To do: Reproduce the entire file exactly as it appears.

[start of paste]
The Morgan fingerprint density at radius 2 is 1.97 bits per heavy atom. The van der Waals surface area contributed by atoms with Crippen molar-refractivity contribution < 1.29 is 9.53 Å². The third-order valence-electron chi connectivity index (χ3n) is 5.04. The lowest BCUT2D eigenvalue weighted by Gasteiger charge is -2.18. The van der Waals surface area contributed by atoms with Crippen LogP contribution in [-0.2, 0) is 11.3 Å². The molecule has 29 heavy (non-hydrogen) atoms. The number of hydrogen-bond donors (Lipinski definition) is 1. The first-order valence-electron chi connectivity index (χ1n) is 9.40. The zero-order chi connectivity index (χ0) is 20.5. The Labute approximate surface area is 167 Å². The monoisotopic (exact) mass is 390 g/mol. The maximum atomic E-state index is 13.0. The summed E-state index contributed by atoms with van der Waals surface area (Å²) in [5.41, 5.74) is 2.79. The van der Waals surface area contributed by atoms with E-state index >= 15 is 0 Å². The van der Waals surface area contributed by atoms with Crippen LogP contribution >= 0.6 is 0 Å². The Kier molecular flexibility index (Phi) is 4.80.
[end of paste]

The Morgan fingerprint density at radius 2 is 1.97 bits per heavy atom. The van der Waals surface area contributed by atoms with Crippen molar-refractivity contribution < 1.29 is 9.53 Å². The third-order valence-electron chi connectivity index (χ3n) is 5.04. The lowest BCUT2D eigenvalue weighted by Gasteiger charge is -2.18. The van der Waals surface area contributed by atoms with Crippen LogP contribution in [-0.2, 0) is 11.3 Å². The molecule has 29 heavy (non-hydrogen) atoms. The number of hydrogen-bond donors (Lipinski definition) is 1. The first-order valence-electron chi connectivity index (χ1n) is 9.40. The zero-order chi connectivity index (χ0) is 20.5. The Labute approximate surface area is 167 Å². The monoisotopic (exact) mass is 390 g/mol. The maximum atomic E-state index is 13.0. The summed E-state index contributed by atoms with van der Waals surface area (Å²) in [5.41, 5.74) is 2.79. The van der Waals surface area contributed by atoms with E-state index >= 15 is 0 Å². The van der Waals surface area contributed by atoms with Crippen LogP contribution >= 0.6 is 0 Å². The Kier molecular flexibility index (Phi) is 4.80.